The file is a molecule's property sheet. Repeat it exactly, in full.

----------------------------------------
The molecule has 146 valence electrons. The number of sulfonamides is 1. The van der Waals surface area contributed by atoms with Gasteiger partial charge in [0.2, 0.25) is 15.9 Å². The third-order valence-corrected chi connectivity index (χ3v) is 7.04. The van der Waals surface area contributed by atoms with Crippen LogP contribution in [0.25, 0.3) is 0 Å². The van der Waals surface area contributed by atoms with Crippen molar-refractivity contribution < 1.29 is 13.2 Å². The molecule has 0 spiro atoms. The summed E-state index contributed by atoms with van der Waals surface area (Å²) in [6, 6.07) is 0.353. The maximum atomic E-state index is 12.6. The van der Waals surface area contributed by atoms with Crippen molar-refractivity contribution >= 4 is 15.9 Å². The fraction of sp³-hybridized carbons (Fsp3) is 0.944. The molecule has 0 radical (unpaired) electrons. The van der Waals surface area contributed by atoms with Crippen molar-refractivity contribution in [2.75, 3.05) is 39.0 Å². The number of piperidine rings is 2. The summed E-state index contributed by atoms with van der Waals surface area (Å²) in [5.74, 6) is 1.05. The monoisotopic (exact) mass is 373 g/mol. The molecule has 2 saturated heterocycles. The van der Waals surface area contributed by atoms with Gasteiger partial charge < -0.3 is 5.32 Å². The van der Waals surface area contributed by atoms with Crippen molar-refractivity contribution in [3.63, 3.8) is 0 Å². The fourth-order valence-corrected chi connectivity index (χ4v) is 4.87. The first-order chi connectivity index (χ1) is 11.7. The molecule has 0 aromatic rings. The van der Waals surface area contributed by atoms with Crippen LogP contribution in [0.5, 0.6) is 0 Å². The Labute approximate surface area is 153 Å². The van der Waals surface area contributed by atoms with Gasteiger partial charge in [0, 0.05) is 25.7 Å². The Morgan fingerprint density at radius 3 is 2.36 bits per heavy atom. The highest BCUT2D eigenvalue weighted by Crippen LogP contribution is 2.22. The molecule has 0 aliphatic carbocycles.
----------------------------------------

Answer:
The molecule has 146 valence electrons. The number of sulfonamides is 1. The van der Waals surface area contributed by atoms with Gasteiger partial charge in [0.2, 0.25) is 15.9 Å². The third-order valence-corrected chi connectivity index (χ3v) is 7.04. The van der Waals surface area contributed by atoms with Crippen LogP contribution in [0.25, 0.3) is 0 Å². The van der Waals surface area contributed by atoms with Crippen molar-refractivity contribution < 1.29 is 13.2 Å². The molecule has 0 spiro atoms. The summed E-state index contributed by atoms with van der Waals surface area (Å²) in [6, 6.07) is 0.353. The maximum atomic E-state index is 12.6. The van der Waals surface area contributed by atoms with Crippen molar-refractivity contribution >= 4 is 15.9 Å². The fraction of sp³-hybridized carbons (Fsp3) is 0.944. The molecule has 0 radical (unpaired) electrons. The van der Waals surface area contributed by atoms with Crippen molar-refractivity contribution in [2.75, 3.05) is 39.0 Å². The number of piperidine rings is 2. The summed E-state index contributed by atoms with van der Waals surface area (Å²) in [5.74, 6) is 1.05. The monoisotopic (exact) mass is 373 g/mol. The molecule has 2 saturated heterocycles. The van der Waals surface area contributed by atoms with Gasteiger partial charge < -0.3 is 5.32 Å². The van der Waals surface area contributed by atoms with Crippen molar-refractivity contribution in [3.63, 3.8) is 0 Å². The fourth-order valence-corrected chi connectivity index (χ4v) is 4.87. The first-order chi connectivity index (χ1) is 11.7. The molecule has 0 aromatic rings. The van der Waals surface area contributed by atoms with Crippen LogP contribution in [0.5, 0.6) is 0 Å². The Labute approximate surface area is 153 Å². The van der Waals surface area contributed by atoms with Gasteiger partial charge in [0, 0.05) is 25.7 Å². The Morgan fingerprint density at radius 3 is 2.36 bits per heavy atom. The highest BCUT2D eigenvalue weighted by Crippen LogP contribution is 2.22. The molecule has 0 aliphatic carbocycles.